The GTC4Lusso makes travel for four a stylish and stirring affair
Ferrari's special charm: The GTC4Lusso The Ferrari GTC4Lusso is powered by a naturally aspirated 6.3-litre V12 - a rarity these days. ST PHOTO: KUA CHEE SIONG

The Germans and Brits have nothing on the Ferrari GTC4Lusso as far as build quality and styling are concerned.

This lovely 2+2 from the House of the Prancing Horse oozes old school craftsmanship, fortified by modern-day manufacturing processes which ensure that the only noises, vibrations and smells are the ones you are meant to detect.

The version on hand is powered by a stonking 6.3-litre V12, which breathes without the aid of forced induction.

Now, a Ferrari is always a treat. But a naturally aspirated V12 Ferrari is something else. For one thing, very few sports cars are powered this way, much less a volume production model.

The beauty of a generously endowed, naturally aspirated multi-cylinder engine is the lazy way it flexes its muscles. Going from 1,500rpm to 2,500rpm without dropping a gear from fifth, it makes the sound of military drums - stirring and strangely satisfying.

As with all Ferraris, it is sensitive to throttle inputs, so much so that its pair of big shift paddles are left largely untouched.

Sensing urgency, the V12 goes from purr to roar quickly, holding on to second or third gear as heightened revs send the limousine-size sportster into three-digit speeds before you can exhale.

The car feels markedly different from its 3.9-litre V8 biturbo twin tested last year.

It sounds better, of course. Not only because of the more complex and textured aural nature of its V12, but also because the turbocharged car is too quiet at lower speeds.

In the V12, you enjoy the rich percussion from idle to red line, with each stage along the way sounding not only louder but also subtly different from the last.

The V12 GTC4Lusso has none of the exaggerated popping, crackling exhaust notes you get in lesser cars on downshifts. Instead, a more dignified and natural-sounding series of whooses which come with engine braking.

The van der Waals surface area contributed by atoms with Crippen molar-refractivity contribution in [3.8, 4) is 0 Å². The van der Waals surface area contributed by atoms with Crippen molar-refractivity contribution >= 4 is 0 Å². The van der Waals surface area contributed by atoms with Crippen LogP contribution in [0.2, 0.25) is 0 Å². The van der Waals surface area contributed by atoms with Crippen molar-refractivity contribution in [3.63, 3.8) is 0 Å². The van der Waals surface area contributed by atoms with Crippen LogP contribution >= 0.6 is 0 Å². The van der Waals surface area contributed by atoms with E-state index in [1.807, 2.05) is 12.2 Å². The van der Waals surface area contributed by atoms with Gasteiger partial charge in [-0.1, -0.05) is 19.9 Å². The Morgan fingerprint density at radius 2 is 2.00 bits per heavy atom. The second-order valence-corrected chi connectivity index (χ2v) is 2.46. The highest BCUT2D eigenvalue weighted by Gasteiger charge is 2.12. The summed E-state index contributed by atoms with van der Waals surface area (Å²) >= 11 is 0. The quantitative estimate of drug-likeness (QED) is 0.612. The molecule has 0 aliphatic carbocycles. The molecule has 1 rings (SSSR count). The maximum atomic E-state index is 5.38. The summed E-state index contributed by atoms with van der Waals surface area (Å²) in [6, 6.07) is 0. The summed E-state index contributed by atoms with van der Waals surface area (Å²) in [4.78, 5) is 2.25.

But the car loses out to its turbo twin in gap-filling manoeuvres, unless of course it is already in an urgent frame of mind.

And as special as the engine feels and sounds, the car's handling is a bit more challenging on account of the V12 bearing down on its front axle. As far back as Ferrari has positioned the block, the car still comes across as a tad nose-heavy.

Combined with a tight and acutely responsive steering, the car will prove to be a handful around twisty stretches. Its massiveness makes this more tricky.

This is not something you would fret too much about in a place like Singapore, of course. There aren't many serpentine mountain roads here to begin with. Small and old carparks, however, can be similarly daunting.

The GTC4Lusso's charm lies with its ability to shorten long distances in a languid manner. It would be a fantastic machine to go on a driving holiday up north.

It is surprisingly comfy too, with a suspension tuned to filter out all but the worst speed-curbing stripes. Its rear seats will accommodate most adults with ease.

If you want something more commodious and easier to drive, go for the Porsche Panamera Turbo or Bentley Continental GT Speed. But if you want something truly special, nothing quite rivals the GTC4Lusso.